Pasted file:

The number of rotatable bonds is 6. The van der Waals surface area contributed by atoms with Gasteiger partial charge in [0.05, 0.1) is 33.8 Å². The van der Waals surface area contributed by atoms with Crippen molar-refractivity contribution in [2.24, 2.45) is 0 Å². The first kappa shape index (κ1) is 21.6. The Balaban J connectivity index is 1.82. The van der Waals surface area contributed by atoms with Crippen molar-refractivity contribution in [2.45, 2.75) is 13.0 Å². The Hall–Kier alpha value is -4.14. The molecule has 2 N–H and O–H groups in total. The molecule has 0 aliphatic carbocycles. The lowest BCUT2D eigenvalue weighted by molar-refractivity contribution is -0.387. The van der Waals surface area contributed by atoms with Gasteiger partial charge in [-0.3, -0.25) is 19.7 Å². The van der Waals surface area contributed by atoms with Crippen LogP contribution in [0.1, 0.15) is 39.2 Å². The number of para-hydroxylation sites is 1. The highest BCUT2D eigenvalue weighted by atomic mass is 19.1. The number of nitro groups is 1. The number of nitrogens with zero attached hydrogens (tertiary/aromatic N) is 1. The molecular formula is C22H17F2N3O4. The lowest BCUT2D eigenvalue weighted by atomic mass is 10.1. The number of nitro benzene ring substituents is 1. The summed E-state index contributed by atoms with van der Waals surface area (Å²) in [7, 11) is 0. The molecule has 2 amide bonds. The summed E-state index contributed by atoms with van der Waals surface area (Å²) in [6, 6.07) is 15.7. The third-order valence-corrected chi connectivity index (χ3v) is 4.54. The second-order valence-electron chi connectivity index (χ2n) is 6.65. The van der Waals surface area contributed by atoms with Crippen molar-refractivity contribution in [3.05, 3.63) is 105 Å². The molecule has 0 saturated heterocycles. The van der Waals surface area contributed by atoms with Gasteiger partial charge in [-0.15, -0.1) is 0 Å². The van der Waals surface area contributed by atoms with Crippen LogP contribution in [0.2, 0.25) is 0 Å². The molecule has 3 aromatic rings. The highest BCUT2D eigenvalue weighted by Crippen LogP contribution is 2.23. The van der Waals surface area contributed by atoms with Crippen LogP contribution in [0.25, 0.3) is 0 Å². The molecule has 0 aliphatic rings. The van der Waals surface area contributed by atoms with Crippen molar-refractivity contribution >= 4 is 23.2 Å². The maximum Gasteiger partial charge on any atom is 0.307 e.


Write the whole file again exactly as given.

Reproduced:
The number of rotatable bonds is 6. The van der Waals surface area contributed by atoms with Gasteiger partial charge in [0.05, 0.1) is 33.8 Å². The van der Waals surface area contributed by atoms with Crippen molar-refractivity contribution in [2.24, 2.45) is 0 Å². The first kappa shape index (κ1) is 21.6. The Balaban J connectivity index is 1.82. The van der Waals surface area contributed by atoms with Crippen molar-refractivity contribution in [2.45, 2.75) is 13.0 Å². The Hall–Kier alpha value is -4.14. The molecule has 2 N–H and O–H groups in total. The molecule has 0 aliphatic carbocycles. The lowest BCUT2D eigenvalue weighted by molar-refractivity contribution is -0.387. The van der Waals surface area contributed by atoms with Gasteiger partial charge in [-0.3, -0.25) is 19.7 Å². The van der Waals surface area contributed by atoms with Crippen LogP contribution in [0.1, 0.15) is 39.2 Å². The number of para-hydroxylation sites is 1. The highest BCUT2D eigenvalue weighted by atomic mass is 19.1. The number of nitro groups is 1. The number of nitrogens with zero attached hydrogens (tertiary/aromatic N) is 1. The molecular formula is C22H17F2N3O4. The lowest BCUT2D eigenvalue weighted by atomic mass is 10.1. The number of nitro benzene ring substituents is 1. The summed E-state index contributed by atoms with van der Waals surface area (Å²) in [7, 11) is 0. The molecule has 2 amide bonds. The summed E-state index contributed by atoms with van der Waals surface area (Å²) in [6, 6.07) is 15.7. The third-order valence-corrected chi connectivity index (χ3v) is 4.54. The second-order valence-electron chi connectivity index (χ2n) is 6.65. The van der Waals surface area contributed by atoms with Crippen molar-refractivity contribution in [3.05, 3.63) is 105 Å². The molecule has 0 saturated heterocycles. The van der Waals surface area contributed by atoms with Gasteiger partial charge in [-0.15, -0.1) is 0 Å². The van der Waals surface area contributed by atoms with Crippen LogP contribution in [0.2, 0.25) is 0 Å². The molecule has 3 aromatic rings. The highest BCUT2D eigenvalue weighted by Crippen LogP contribution is 2.23. The van der Waals surface area contributed by atoms with Crippen LogP contribution in [0.25, 0.3) is 0 Å². The molecule has 0 aliphatic rings. The van der Waals surface area contributed by atoms with Crippen molar-refractivity contribution >= 4 is 23.2 Å². The maximum Gasteiger partial charge on any atom is 0.307 e.